As a young adult graduating as a member of the class of 2015, you have a tremendous opportunity to become a multimillionaire. But time isn't on your side.
Not all these issues affect every retiree, and some are voluntary. But retirement is a different experience from when your parents were your age.
More than two-thirds of retired middle-income boomers wish they'd worked longer, and some have jobs in retirement -- but maybe not for the reason you think.
You're ready for retirement in every way except your savings. Now what? Here are a few steps that may bring retirement closer within reach.
Academics have accused the Social Security Administration of not being transparent about its looming shortfall. Here's what it means for your retirement.
You thought it was until death do you part, but now you're part of a trend: the divorce rate for those ages 50 and older has doubled in the last 20 years.
More Gen X-ers, or those between the ages of 35 and 49, are saving more for their retirement than baby boomers, those between the ages of 50 and 68.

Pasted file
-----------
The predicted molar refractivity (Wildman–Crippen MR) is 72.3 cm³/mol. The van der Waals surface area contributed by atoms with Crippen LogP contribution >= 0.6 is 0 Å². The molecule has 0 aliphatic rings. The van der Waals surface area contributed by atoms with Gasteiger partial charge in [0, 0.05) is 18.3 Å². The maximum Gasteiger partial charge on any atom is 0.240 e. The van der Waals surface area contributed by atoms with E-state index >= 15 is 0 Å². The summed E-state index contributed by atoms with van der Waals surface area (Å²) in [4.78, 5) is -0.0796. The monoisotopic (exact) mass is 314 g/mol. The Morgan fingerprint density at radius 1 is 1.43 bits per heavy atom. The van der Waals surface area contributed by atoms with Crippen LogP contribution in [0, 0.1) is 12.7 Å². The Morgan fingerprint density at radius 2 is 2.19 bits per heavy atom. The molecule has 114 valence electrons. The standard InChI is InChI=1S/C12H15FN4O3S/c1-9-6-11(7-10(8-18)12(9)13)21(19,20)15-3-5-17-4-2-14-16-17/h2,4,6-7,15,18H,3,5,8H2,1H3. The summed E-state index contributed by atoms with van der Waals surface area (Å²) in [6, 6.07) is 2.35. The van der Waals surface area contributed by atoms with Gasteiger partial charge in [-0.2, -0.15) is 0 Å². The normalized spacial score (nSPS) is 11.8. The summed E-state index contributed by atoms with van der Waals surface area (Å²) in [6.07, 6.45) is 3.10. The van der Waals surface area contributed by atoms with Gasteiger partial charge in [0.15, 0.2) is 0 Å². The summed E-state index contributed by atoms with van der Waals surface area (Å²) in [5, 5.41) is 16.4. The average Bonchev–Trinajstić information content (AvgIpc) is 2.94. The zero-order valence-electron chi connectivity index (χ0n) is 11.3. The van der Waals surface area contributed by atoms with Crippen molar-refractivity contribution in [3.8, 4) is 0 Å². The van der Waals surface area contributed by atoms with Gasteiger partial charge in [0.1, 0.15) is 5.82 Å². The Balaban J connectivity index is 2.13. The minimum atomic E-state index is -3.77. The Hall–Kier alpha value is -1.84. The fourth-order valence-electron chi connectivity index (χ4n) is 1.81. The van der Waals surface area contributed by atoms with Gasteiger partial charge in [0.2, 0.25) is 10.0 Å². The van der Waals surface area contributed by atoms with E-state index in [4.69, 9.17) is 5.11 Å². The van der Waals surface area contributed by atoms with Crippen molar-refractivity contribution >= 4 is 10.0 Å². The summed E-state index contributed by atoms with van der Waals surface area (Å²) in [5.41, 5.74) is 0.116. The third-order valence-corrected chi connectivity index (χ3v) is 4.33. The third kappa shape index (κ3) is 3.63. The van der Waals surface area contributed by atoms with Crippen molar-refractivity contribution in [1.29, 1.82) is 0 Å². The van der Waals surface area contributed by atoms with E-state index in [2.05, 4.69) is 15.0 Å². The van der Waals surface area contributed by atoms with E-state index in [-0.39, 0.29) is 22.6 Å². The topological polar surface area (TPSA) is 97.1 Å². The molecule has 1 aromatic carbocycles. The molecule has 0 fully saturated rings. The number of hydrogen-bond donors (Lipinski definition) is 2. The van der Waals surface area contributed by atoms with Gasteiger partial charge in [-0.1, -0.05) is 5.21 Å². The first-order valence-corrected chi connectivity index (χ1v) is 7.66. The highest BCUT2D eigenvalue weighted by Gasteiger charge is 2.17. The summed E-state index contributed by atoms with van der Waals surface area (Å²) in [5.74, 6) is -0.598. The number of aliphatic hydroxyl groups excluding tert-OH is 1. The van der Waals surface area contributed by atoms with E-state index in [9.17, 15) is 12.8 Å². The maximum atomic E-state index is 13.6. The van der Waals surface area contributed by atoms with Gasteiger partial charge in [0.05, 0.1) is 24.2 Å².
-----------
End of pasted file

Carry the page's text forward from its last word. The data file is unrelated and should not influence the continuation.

Though its tempting -- and common -- to retire at 65, it might not be the best choice. People and companies could shift their thinking to benefit both.
Whether you are two, 10 or 50 years away from retiring, you should answer these three questions before adding a target-date mutual fund to your portfolio.
A new study finds 1 in 4 employees misses out on receiving the full company 401(k) match by not saving enough.
It's better to think of the 4 percent safe withdrawal rate as a guideline, rather than a rule. Here's why many retirees need more flexibility.
For most seniors and especially retirees, insurance payments can seem like an unnecessary expense. But not in these five common scenarios.
Couples with reverse mortgages face huge problems if only one name is on the title, and that person dies. It's the plight of the non-borrowing spouse.
Tax-related identity theft is expected to get worse in coming years. So why are we still using Social Security numbers to identify taxpayers?
Rather than settling down in traditional assisted living facilities, some boomers turn to shared homes, pocket neighborhoods and co-housing communities.
Fidelity, Chase, E-Trade and others are offering cash incentives to get customers to transfer assets.
When choosing between your retirement and your kids' college fund, you have to think long-term -- and that may mean thinking of yourself first.